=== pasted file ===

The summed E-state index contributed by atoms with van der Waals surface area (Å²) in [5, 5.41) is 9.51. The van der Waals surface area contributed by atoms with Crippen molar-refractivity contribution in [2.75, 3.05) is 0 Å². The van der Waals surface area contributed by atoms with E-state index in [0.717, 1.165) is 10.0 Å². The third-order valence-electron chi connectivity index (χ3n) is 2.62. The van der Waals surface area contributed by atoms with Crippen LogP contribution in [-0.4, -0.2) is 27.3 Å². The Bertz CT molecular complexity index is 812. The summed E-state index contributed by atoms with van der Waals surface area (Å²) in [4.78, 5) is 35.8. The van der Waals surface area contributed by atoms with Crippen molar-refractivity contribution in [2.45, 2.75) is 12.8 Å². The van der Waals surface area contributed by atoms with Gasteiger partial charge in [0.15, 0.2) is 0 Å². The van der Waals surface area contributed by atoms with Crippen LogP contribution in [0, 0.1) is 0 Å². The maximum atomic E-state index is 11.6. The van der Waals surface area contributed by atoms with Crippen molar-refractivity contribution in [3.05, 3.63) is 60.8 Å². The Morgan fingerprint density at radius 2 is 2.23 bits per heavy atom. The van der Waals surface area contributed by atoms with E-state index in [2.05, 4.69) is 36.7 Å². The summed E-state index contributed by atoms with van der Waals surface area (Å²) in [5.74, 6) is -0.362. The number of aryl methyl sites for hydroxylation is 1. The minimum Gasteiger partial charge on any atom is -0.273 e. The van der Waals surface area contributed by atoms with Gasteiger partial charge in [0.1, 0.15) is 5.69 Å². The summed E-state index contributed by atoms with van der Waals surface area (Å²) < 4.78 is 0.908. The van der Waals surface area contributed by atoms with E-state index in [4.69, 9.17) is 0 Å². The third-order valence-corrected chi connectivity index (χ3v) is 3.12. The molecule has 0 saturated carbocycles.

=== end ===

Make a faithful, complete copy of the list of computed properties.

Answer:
The summed E-state index contributed by atoms with van der Waals surface area (Å²) in [5, 5.41) is 9.51. The van der Waals surface area contributed by atoms with Crippen molar-refractivity contribution in [2.75, 3.05) is 0 Å². The van der Waals surface area contributed by atoms with E-state index in [0.717, 1.165) is 10.0 Å². The third-order valence-electron chi connectivity index (χ3n) is 2.62. The van der Waals surface area contributed by atoms with Crippen LogP contribution in [-0.4, -0.2) is 27.3 Å². The Bertz CT molecular complexity index is 812. The summed E-state index contributed by atoms with van der Waals surface area (Å²) in [4.78, 5) is 35.8. The van der Waals surface area contributed by atoms with Crippen molar-refractivity contribution in [2.45, 2.75) is 12.8 Å². The van der Waals surface area contributed by atoms with Gasteiger partial charge in [0.15, 0.2) is 0 Å². The van der Waals surface area contributed by atoms with Crippen LogP contribution in [0, 0.1) is 0 Å². The maximum atomic E-state index is 11.6. The van der Waals surface area contributed by atoms with Crippen molar-refractivity contribution in [3.05, 3.63) is 60.8 Å². The Morgan fingerprint density at radius 2 is 2.23 bits per heavy atom. The van der Waals surface area contributed by atoms with E-state index in [2.05, 4.69) is 36.7 Å². The summed E-state index contributed by atoms with van der Waals surface area (Å²) in [5.74, 6) is -0.362. The number of aryl methyl sites for hydroxylation is 1. The minimum Gasteiger partial charge on any atom is -0.273 e. The van der Waals surface area contributed by atoms with Gasteiger partial charge in [0.1, 0.15) is 5.69 Å². The summed E-state index contributed by atoms with van der Waals surface area (Å²) < 4.78 is 0.908. The van der Waals surface area contributed by atoms with E-state index in [4.69, 9.17) is 0 Å². The third-order valence-corrected chi connectivity index (χ3v) is 3.12. The molecule has 0 saturated carbocycles.